The Factors to Think About

  • What are your needs and desires for promoting the book?
  • How much time and what resources (money) do you have available?
  • How strong is your belief that your book is worth more promotion?
  • Would your time be better served by letting promotion go of this book and focus on writing new books?
  • Have you figured out why your book didn’t sell as well as hoped during launch or why it failed to generate more reviews?

Answers to these questions could steer you in one of two directions. The first is simply to proceed with the new promotional efforts.  The second could be to revise and repackage the book and do a re-launch. This second direction offers the opportunity to make improvements if you decide they are needed or to add promotional items like testimonials from readers, quotes from reviews, or getting blurbs or a writer to actually write an introduction. I know that I want to eventually issue a paperback of Perceval’s Secret once I’ve paid off completely the debt I incurred for the e-book. This might serve as my repackage of the novel with a specific paperback launch. But for now, I’m concerned about promoting the e-book edition.

Next week in Part 2, how my strategy does or doesn’t fit with what Feinblum wrote in his article in the June 2017 The Writer.

Have you ever been faced with promoting an older book? What did you do?  

Ready? Set? Go!

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Author Media Kit

My "Office"

My “Office”

This past week, while cleaning out e-mail and reading writing newsletters I subscribe to, I ran across an article in a newsletter that nearly made me gasp. I have moved into book-promotion-land with Perceval’s Secret. I know less about promo than I do marketing — they are related, true, but promo is a function of PR while marketing is a function of advertising and sales.  I’d found a possible place for an ad online at a reasonable price for the novel, but I was struggling with the PR part.

Then my eyes rested on a newsletter article entitled “7 Must-Have Items for Your Author Media Kit” by Joan Stewart, publicity expert and author of 10 books.  Exactly what I needed and didn’t know it!  In the article, Stewart lists the items to include in a media kit and describes them.  She has also developed templates for a media kit which is available at BookDesignTemplates(dot)com under the Specialty section.  I’ve bought the templates.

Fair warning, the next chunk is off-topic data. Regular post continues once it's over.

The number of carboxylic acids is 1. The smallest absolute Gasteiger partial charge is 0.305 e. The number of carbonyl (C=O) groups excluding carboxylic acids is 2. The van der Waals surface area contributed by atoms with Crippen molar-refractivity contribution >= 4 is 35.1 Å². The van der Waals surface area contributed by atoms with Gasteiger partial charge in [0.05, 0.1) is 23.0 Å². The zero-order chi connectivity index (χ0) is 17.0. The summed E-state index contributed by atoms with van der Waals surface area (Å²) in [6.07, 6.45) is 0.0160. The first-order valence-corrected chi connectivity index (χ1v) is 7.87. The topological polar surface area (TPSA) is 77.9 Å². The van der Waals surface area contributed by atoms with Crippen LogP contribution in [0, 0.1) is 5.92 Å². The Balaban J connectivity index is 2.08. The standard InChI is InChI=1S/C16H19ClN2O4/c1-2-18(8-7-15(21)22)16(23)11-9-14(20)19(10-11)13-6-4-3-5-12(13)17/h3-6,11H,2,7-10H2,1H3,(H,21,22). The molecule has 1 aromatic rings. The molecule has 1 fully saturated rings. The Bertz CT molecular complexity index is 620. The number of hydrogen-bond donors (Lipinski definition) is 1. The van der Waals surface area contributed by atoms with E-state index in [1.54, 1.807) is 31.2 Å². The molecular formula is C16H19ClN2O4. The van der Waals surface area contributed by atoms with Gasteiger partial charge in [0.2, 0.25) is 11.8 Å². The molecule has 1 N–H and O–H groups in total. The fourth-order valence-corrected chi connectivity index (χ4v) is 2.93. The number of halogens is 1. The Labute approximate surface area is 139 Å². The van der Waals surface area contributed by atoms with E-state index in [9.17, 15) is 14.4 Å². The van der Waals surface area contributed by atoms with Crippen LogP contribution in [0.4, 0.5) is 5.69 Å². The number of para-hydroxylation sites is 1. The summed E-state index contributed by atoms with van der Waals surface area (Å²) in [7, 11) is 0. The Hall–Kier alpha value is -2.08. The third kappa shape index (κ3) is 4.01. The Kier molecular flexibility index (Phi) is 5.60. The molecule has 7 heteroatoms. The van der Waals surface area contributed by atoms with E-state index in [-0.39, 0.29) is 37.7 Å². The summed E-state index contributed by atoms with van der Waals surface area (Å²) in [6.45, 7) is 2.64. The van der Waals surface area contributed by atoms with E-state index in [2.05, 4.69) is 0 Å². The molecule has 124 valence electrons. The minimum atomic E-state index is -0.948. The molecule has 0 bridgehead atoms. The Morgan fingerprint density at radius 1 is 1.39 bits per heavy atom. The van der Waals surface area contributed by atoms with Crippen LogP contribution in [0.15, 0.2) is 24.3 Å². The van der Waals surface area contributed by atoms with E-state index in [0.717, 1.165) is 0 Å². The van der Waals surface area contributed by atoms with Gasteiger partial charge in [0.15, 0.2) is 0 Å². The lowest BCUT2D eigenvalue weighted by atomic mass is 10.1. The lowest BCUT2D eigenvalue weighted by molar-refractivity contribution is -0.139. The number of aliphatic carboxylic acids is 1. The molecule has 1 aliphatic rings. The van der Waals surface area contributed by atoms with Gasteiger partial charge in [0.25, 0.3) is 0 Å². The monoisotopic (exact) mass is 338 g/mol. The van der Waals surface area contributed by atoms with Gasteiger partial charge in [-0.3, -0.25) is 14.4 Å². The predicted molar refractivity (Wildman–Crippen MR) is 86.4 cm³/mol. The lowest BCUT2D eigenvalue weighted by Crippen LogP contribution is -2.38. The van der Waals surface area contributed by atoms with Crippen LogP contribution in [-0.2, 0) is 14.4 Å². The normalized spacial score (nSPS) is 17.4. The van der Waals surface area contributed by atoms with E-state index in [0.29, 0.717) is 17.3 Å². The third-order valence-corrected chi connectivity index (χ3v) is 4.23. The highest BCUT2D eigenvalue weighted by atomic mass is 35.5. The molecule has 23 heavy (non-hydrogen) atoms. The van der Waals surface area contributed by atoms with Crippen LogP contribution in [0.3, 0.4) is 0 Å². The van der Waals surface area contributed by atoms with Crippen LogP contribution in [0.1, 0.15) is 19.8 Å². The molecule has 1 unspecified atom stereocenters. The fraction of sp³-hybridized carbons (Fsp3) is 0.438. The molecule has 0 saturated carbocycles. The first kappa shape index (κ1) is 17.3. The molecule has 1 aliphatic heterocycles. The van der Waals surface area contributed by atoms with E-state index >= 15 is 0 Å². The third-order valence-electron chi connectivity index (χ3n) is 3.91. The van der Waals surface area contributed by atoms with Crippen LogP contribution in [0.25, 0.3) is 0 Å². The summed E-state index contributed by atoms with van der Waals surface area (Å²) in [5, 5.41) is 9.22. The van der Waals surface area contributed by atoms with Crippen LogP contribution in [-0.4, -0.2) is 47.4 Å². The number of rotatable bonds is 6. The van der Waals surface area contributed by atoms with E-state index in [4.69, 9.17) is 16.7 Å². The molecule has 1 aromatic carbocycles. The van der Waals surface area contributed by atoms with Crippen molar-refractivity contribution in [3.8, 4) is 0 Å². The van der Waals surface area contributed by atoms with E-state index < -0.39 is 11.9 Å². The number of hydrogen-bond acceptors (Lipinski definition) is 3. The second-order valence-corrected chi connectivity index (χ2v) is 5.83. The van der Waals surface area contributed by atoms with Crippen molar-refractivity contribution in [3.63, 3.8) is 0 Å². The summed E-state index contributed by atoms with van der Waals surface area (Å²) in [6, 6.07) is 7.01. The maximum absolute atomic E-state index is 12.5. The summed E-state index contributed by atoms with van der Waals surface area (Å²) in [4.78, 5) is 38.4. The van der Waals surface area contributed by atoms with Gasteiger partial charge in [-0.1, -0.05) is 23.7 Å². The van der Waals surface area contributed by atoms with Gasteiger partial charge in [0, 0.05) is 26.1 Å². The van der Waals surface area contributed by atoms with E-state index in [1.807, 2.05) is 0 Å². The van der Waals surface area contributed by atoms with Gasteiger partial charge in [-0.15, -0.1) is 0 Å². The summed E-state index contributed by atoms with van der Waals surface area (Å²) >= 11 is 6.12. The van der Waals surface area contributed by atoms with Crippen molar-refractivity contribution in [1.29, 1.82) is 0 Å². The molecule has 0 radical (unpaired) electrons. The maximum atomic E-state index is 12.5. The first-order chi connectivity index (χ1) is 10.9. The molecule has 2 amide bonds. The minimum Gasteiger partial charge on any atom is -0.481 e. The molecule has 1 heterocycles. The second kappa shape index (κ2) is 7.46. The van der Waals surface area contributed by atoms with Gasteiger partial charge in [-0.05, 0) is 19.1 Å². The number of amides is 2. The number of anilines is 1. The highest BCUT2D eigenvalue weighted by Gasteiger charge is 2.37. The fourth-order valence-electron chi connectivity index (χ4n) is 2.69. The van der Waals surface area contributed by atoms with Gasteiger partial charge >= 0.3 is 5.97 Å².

Why create a media kit?  When you send your book to a book reviewer, or you want attention from a magazine or newspaper book editor, or you want a bookstore to stock your book, you need to give them a bundle of information about your novel that includes synopses (in different lengths), book cover photo, maybe some point-of-sale materials, e.g. bookmarks, and information about you.  You can mail them the kit initially, or you can hand it to them in the store.  But it is a wonderful informational tool for your book publicity.

press_kit_sample

Media Kit Example from Debarholdings.com

With the information in a media kit, your promo target will have the information he or she needs to promote you or your book intelligently whether it’s for an interview or a review.  In the newsletter article, Stewart lists the seven critical items that must be in an author media kit.  They are:

  • Cheat Sheet for Book Reviewers
  • Sell Sheet for Retailers
  • “How to Order” Form for Readers
  • Press Release with a High-Res Cover Image
  • Interview Topics or Questions
  • Author Bio for Events
  • Introduction for Events and Speaking Engagements

I’ve been creating a list of book reviewers that I want to send a kit to along with an invitation to read and review my book.  This will probably be my primary use of the media kit.  It’ll be on my computer, so I can also send it to any bloggers who may be targets for reviews.  I can also send it to bloggers when I approach them about doing a guest blog for them.  Oh, and you can send a media kit to book clubs who want you to attend one of their meetings.  Other uses include sending a kit to any bookstores you plan to visit, to organizations or schools who have invited you to come speak, and anyone else who requests the information.

Right now, I’m thinking that serendipitous article may have saved me a lot of embarrassment and helped me to be the professional indie writer I am. With a media kit, I stand a better chance of getting the attention that I want for my novel, and perhaps insuring that reviewers will review it.

So, you never know when subscribing to a writing newsletter will be just what you need…..